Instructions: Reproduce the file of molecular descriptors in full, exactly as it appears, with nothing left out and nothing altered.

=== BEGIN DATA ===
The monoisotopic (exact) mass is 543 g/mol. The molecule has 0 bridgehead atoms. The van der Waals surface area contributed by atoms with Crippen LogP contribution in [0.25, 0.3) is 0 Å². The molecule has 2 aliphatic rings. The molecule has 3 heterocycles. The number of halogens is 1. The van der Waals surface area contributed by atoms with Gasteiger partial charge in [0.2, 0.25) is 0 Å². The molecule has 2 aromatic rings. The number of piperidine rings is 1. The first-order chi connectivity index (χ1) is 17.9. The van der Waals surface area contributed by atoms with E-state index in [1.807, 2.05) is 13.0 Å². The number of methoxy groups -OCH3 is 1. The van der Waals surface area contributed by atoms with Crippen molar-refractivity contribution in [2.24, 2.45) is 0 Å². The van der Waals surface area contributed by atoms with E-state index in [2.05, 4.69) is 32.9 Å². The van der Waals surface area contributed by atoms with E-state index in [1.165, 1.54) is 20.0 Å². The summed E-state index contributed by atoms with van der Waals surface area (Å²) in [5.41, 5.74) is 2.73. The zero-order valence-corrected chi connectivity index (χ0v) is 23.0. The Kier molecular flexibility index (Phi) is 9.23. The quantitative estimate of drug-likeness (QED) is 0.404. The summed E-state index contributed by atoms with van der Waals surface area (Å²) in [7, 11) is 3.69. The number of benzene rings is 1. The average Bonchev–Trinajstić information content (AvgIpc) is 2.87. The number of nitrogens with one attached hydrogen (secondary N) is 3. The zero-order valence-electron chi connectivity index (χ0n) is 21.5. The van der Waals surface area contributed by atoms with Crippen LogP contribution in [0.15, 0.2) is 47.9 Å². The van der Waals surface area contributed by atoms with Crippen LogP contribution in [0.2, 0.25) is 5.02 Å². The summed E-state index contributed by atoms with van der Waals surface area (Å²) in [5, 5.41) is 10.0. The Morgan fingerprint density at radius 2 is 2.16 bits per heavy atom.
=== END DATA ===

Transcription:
The monoisotopic (exact) mass is 543 g/mol. The molecule has 0 bridgehead atoms. The van der Waals surface area contributed by atoms with Crippen LogP contribution in [0.25, 0.3) is 0 Å². The molecule has 2 aliphatic rings. The molecule has 3 heterocycles. The number of halogens is 1. The van der Waals surface area contributed by atoms with Gasteiger partial charge in [0.2, 0.25) is 0 Å². The molecule has 2 aromatic rings. The number of piperidine rings is 1. The first-order chi connectivity index (χ1) is 17.9. The van der Waals surface area contributed by atoms with E-state index in [1.807, 2.05) is 13.0 Å². The number of methoxy groups -OCH3 is 1. The van der Waals surface area contributed by atoms with Crippen molar-refractivity contribution in [2.24, 2.45) is 0 Å². The van der Waals surface area contributed by atoms with E-state index in [2.05, 4.69) is 32.9 Å². The van der Waals surface area contributed by atoms with E-state index in [1.165, 1.54) is 20.0 Å². The summed E-state index contributed by atoms with van der Waals surface area (Å²) in [5.41, 5.74) is 2.73. The zero-order valence-corrected chi connectivity index (χ0v) is 23.0. The Kier molecular flexibility index (Phi) is 9.23. The quantitative estimate of drug-likeness (QED) is 0.404. The summed E-state index contributed by atoms with van der Waals surface area (Å²) in [7, 11) is 3.69. The number of benzene rings is 1. The average Bonchev–Trinajstić information content (AvgIpc) is 2.87. The number of nitrogens with one attached hydrogen (secondary N) is 3. The zero-order valence-electron chi connectivity index (χ0n) is 21.5. The van der Waals surface area contributed by atoms with Crippen LogP contribution in [0.15, 0.2) is 47.9 Å². The van der Waals surface area contributed by atoms with Crippen LogP contribution in [0.2, 0.25) is 5.02 Å². The summed E-state index contributed by atoms with van der Waals surface area (Å²) in [5, 5.41) is 10.0. The Morgan fingerprint density at radius 2 is 2.16 bits per heavy atom.